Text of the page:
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This eBook from the Gutenberg Project consists of approximately 323 pages of information about The Castle Inn.

He had sneered at the old home because it had been in his family only so many generations.  But there is this of evil in an old house—­it is bad to live in, but worse to part from.  Sir George, straining his eyes in the darkness, saw the long avenue of elms and the rooks’ nests, and the startled birds circling overhead; and at the end of the vista the wide doorway, aed. temp. Jac. 1—­saw it all more lucidly than he had seen it since the September morning when he traversed it, a boy of fourteen, with his first gun on his arm.  Well, it was gone; but he was Sir George, macaroni and fashionable, arbiter of elections at White’s, and great at Almack’s, more powerful in his sphere than a belted earl!  But, then, that was gone too, with the money—­and—­and what was left?  Sir George groaned and turned on his pillow and thought of Bland and Fanny Braddock.  He wondered if any one had ever left the Castle by the suicide door, and, to escape his thoughts, lit a candle and read ’La Belle Heloise,’ which he had in his mail.

CHAPTER XII

JULIA

It is certain that if Sir George Soane had borne any other name, the girl, after the conversation which had taken place between them on the dingy staircase at Oxford, must have hated him.  There is a kind of condescension from man to woman, in which the man says, ’My good girl, not for me—­but do take care of yourself,’ which a woman of the least pride finds to be of all modes of treatment the most shameful and the most humiliating.  The masterful overtures of such a lover as Dunborough, who would take all by storm, are still natural, though they lack respect; a woman would be courted, and sometimes would be courted in the old rough fashion.  But, for the other mode of treatment, she may be a Grizel, or as patient—­a short course of that will sharpen not only her tongue, but her fingernails.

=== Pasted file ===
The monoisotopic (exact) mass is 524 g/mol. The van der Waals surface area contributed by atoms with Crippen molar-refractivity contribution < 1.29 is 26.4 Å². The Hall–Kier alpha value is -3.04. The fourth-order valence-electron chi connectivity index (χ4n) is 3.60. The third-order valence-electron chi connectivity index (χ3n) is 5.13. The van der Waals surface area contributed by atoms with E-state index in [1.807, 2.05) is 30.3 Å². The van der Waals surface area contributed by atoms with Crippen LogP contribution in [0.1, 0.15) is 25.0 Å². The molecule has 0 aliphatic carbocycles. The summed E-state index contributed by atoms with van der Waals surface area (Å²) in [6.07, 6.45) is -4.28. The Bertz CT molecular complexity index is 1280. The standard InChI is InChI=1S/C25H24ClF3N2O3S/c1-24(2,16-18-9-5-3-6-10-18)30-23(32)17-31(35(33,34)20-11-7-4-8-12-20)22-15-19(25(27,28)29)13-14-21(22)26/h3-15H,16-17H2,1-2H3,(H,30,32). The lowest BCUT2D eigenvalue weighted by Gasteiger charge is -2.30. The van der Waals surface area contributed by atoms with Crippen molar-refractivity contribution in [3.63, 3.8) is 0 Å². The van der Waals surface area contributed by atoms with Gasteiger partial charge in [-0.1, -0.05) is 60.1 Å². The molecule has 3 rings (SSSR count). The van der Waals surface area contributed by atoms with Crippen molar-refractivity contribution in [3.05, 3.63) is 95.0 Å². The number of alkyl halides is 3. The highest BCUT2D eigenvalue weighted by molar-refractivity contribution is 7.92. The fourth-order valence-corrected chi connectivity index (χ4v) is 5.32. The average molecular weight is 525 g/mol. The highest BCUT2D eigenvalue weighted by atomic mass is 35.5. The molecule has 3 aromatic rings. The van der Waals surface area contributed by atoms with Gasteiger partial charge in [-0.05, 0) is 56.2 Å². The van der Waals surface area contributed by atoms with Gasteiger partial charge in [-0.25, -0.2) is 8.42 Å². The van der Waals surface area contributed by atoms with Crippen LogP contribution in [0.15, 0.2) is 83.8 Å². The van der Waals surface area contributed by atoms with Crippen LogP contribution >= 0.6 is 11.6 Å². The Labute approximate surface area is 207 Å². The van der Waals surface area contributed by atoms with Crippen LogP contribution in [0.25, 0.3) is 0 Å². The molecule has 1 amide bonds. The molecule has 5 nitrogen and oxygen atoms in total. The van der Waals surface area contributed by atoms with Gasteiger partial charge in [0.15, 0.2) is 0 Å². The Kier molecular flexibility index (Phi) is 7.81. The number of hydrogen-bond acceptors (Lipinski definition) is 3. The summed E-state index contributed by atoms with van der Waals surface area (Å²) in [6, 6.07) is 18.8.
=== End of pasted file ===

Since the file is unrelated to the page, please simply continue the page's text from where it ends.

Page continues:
Yet this, or something like it, Julia, who was far from being the most patient woman in the world, had suffered at Sir George’s hands; believing at the time that he was some one else, or, rather, being ignorant then and for just an hour afterwards that such a person as Sir George Soane existed.  Enlightened on this point and on some others connected with it (which a sagacious reader may divine for himself) the girl’s first feeling in face of the astonishing future opening before her had been one of spiteful exultation.  She hated him, and he would suffer.  She hated him with all her heart and strength, and he would suffer.  There were balm and sweet satisfaction in the thought.

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